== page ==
News Americas, GEORGETOWN, Guyana, Fri. Jan. 28, 2021: A bill that will allow any one in Guyana with less than 15 grams of marijuana to avoid jailtime has been released by the country’s attorney general and minister of legal affairs.
AG Mohabir Anil Nandlall has released the Narcotic Drugs and Psychotropic Substances Control Amendment Bill 2021, which will see sentences to counselling not jail for those with a small amount of marijuana.
Currently, possession of 15 grams or less could attract a trafficking charge with a prison sentence between three to five years, and a fine of no less than $30,000. The bill makes having up to 15 grams of cannabis an offence of simple possession.
An amount over 15 grams, but no more than 30 grams, will attract community service. This includes employment in a public work under the Extra-Mural Work Act for a maximum of six months.
The bill also increases the quantity of cannabis that would automatically attract a trafficking charge from 15 grams to more than 30 grams.
It also removes the fine and prison term for smoking, inhaling, sniffing, or otherwise using cannabis or for being found in a place used for that purpose, or being the owner, occupier, or concerned in the management of any place used for preparation of cannabis for that purpose.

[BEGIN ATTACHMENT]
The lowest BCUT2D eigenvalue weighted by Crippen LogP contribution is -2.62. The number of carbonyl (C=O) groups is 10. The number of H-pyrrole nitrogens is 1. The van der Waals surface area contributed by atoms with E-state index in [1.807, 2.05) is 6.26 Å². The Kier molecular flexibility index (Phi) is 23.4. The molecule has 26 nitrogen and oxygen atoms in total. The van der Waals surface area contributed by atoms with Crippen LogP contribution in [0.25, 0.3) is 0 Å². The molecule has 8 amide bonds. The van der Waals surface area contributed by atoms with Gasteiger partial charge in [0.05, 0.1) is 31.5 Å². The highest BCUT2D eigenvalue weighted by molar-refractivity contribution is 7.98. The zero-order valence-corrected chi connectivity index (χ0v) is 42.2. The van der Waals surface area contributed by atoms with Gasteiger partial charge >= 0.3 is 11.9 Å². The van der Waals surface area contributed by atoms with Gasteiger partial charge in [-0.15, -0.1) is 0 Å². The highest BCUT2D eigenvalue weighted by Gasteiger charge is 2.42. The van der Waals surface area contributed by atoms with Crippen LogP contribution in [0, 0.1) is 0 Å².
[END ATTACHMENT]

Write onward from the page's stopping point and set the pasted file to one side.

However, while the clause removes the fine and jail time for smoking cannabis in places where cigarette smoking is also banned, it imposes a $10,000 fine for a first offence and a $20,000 penalty for a second and subsequent offences.
The bill also caters for those instances where an offender may refuse to consent or breach an order of mandatory counselling or community service. The amended Act would grant the court the discretion to order the offender to pay a fine of $250,000 where it sees fit.
The amendments are meant to reduce the burden on the justice system, and also covers issues like recidivism and prison overcrowding. This would not only save the State money, but would also help to keep families together and rebuild communities affected and disadvantaged by the incarceration of persons, especially youth.
The bill will have to be entered in the Parliament and voted on before it becomes law but with a government majority, it seems likely to pass.